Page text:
Drug information provided by: IBM Micromedex
It is very important that your doctor check your progress at regular visits to make sure that this medicine is working properly and to check for unwanted effects.
For female patients: You should not receive this medicine if you are pregnant or may become pregnant. Using this medicine while you are pregnant can harm your unborn baby. Your birth control pills may not work as well while you are receiving this medicine. Use a nonhormonal form of birth control together with your pills to keep from getting pregnant while you are receiving this medicine and for at least 12 weeks after treatment. Nonhormonal birth control includes vaginal spermicides, condoms, diaphragms, and cervical caps. If you think you have become pregnant while using the medicine, tell your doctor right away.
For female patients: During the time you are receiving goserelin, your menstrual period may not be regular or you may not have a menstrual period at all. This is to be expected when being treated with this medicine. If regular menstrual periods continue during treatment or do not begin within 2 to 3 months after you stop using this medicine, check with your doctor.
When you first start using this medicine for cancer treatment, some of your symptoms might get worse for a short time. You might also have new symptoms. You might have bone pain, back pain, or trouble urinating. These symptoms should improve within a few weeks. Tell your doctor if you have any new symptoms or your symptoms get worse.
For male patients: This medicine may affect blood sugar levels. If you are diabetic and notice a change in the results of your blood or urine sugar tests, check with your doctor.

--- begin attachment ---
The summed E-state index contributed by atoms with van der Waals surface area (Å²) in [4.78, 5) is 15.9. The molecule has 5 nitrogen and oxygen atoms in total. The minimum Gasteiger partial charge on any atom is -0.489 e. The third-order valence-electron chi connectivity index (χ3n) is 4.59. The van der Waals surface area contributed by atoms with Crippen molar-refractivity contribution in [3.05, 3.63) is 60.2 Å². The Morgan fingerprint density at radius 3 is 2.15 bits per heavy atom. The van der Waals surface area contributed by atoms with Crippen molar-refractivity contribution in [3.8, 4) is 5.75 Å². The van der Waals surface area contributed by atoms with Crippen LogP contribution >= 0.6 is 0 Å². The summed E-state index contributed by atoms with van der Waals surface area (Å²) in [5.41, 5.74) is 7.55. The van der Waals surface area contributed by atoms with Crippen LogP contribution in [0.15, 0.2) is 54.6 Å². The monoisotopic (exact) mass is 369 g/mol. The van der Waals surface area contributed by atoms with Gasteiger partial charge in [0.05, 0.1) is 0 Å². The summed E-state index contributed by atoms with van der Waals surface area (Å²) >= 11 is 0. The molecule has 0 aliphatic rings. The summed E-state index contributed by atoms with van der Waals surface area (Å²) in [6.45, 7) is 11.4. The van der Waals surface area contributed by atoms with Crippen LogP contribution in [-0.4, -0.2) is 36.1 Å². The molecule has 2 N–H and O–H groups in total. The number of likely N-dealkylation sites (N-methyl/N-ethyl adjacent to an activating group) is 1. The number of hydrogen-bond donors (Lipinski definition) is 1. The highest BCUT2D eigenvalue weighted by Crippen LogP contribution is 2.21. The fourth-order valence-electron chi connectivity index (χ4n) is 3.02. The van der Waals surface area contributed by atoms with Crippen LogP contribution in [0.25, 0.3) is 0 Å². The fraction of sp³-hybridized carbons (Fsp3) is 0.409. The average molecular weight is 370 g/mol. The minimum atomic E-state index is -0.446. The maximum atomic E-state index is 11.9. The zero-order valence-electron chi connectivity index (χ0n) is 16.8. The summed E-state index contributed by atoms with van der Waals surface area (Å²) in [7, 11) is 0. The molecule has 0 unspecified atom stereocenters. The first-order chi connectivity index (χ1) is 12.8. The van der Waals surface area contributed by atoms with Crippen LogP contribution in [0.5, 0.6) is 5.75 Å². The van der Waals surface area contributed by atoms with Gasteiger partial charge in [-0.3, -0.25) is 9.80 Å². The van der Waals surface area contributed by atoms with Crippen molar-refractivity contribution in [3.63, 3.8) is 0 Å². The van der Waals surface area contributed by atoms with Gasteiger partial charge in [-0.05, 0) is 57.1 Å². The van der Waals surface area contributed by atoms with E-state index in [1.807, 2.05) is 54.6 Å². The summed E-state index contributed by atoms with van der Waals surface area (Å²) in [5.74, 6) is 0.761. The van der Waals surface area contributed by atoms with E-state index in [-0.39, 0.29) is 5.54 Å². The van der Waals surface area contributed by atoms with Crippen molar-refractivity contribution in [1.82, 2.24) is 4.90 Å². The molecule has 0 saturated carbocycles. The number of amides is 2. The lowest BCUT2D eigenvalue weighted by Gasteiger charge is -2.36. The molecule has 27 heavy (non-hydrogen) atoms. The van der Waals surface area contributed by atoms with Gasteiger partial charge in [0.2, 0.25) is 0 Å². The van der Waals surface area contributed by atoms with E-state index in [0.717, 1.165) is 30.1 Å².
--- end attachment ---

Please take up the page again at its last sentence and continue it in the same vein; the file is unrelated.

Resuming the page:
For male patients: This medicine may increase risk of having a heart attack or stroke. Check with your doctor right away if you have chest pain or discomfort, confusion, double vision, headache, nausea or vomiting, slow speech, sweating, trouble speaking, or trouble moving the arms, legs, or facial muscles.
This medicine can cause decreases in bone mineral density, which may lead to osteoporosis or weakened bones. Talk with your doctor about how this risk will affect you.
This medicine may cause a serious type of allergic reaction called anaphylaxis. Anaphylaxis can be life-threatening and requires immediate medical attention. Call your doctor right away if you have a rash, itching, hoarseness, trouble breathing, trouble swallowing, or any swelling of your hands, face, or mouth while you are using this medicine.
Contact your doctor right away if you have any changes to your heart rhythm. You might feel dizzy or faint, or you might have a fast, pounding, or uneven heartbeat. Make sure your doctor knows if you or anyone in your family has ever had a heart rhythm problem such as QT prolongation.
Injection site injury may occur after receiving this medicine. Call your doctor right away if you have any of the following symptoms: abdominal or stomach pain, bloated or full feeling, lightheadedness, dizziness, or fainting, or feel short of breath.
Before you have any medical tests, tell the medical doctor in charge that you are using this medicine. The results of some tests may be affected by this medicine.